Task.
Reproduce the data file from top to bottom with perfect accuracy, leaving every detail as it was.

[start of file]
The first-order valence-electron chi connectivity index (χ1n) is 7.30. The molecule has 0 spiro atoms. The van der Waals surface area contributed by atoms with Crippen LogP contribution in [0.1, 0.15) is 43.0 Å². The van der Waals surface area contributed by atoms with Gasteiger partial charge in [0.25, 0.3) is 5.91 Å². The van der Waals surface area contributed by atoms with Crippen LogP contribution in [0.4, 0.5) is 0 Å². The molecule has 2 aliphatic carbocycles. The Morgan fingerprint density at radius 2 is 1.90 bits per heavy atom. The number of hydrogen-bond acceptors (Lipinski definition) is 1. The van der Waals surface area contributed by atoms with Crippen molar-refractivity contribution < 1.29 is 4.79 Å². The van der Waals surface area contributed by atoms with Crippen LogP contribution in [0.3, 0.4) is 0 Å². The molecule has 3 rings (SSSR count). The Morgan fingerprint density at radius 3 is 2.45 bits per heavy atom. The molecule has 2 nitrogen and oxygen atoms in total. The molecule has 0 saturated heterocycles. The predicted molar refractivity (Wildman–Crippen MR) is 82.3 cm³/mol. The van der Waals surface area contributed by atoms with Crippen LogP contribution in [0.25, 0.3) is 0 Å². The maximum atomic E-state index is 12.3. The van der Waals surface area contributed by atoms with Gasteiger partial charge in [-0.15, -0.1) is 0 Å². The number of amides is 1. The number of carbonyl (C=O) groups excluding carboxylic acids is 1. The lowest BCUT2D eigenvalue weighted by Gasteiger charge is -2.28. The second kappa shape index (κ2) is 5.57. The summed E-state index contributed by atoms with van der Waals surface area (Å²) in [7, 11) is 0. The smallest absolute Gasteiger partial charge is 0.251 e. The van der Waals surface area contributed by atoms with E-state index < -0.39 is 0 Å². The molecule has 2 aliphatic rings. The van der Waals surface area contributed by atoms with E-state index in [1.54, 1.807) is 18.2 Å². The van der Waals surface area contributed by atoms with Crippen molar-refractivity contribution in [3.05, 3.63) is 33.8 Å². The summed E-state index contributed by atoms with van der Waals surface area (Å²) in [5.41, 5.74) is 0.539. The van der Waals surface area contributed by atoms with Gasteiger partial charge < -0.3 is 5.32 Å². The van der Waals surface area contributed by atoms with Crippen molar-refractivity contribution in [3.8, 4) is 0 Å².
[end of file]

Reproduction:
The first-order valence-electron chi connectivity index (χ1n) is 7.30. The molecule has 0 spiro atoms. The van der Waals surface area contributed by atoms with Crippen LogP contribution in [0.1, 0.15) is 43.0 Å². The van der Waals surface area contributed by atoms with Gasteiger partial charge in [0.25, 0.3) is 5.91 Å². The van der Waals surface area contributed by atoms with Crippen LogP contribution in [0.4, 0.5) is 0 Å². The molecule has 2 aliphatic carbocycles. The Morgan fingerprint density at radius 2 is 1.90 bits per heavy atom. The number of hydrogen-bond acceptors (Lipinski definition) is 1. The van der Waals surface area contributed by atoms with Crippen molar-refractivity contribution < 1.29 is 4.79 Å². The van der Waals surface area contributed by atoms with Crippen LogP contribution in [0.3, 0.4) is 0 Å². The molecule has 3 rings (SSSR count). The Morgan fingerprint density at radius 3 is 2.45 bits per heavy atom. The molecule has 2 nitrogen and oxygen atoms in total. The molecule has 0 saturated heterocycles. The predicted molar refractivity (Wildman–Crippen MR) is 82.3 cm³/mol. The van der Waals surface area contributed by atoms with Crippen LogP contribution in [0.25, 0.3) is 0 Å². The maximum atomic E-state index is 12.3. The van der Waals surface area contributed by atoms with Gasteiger partial charge in [-0.15, -0.1) is 0 Å². The number of amides is 1. The number of carbonyl (C=O) groups excluding carboxylic acids is 1. The lowest BCUT2D eigenvalue weighted by Gasteiger charge is -2.28. The second kappa shape index (κ2) is 5.57. The summed E-state index contributed by atoms with van der Waals surface area (Å²) in [7, 11) is 0. The smallest absolute Gasteiger partial charge is 0.251 e. The van der Waals surface area contributed by atoms with E-state index < -0.39 is 0 Å². The molecule has 2 aliphatic rings. The van der Waals surface area contributed by atoms with E-state index in [1.54, 1.807) is 18.2 Å². The van der Waals surface area contributed by atoms with Crippen molar-refractivity contribution in [3.05, 3.63) is 33.8 Å². The summed E-state index contributed by atoms with van der Waals surface area (Å²) in [5.41, 5.74) is 0.539. The van der Waals surface area contributed by atoms with Gasteiger partial charge < -0.3 is 5.32 Å². The van der Waals surface area contributed by atoms with Crippen molar-refractivity contribution in [3.8, 4) is 0 Å².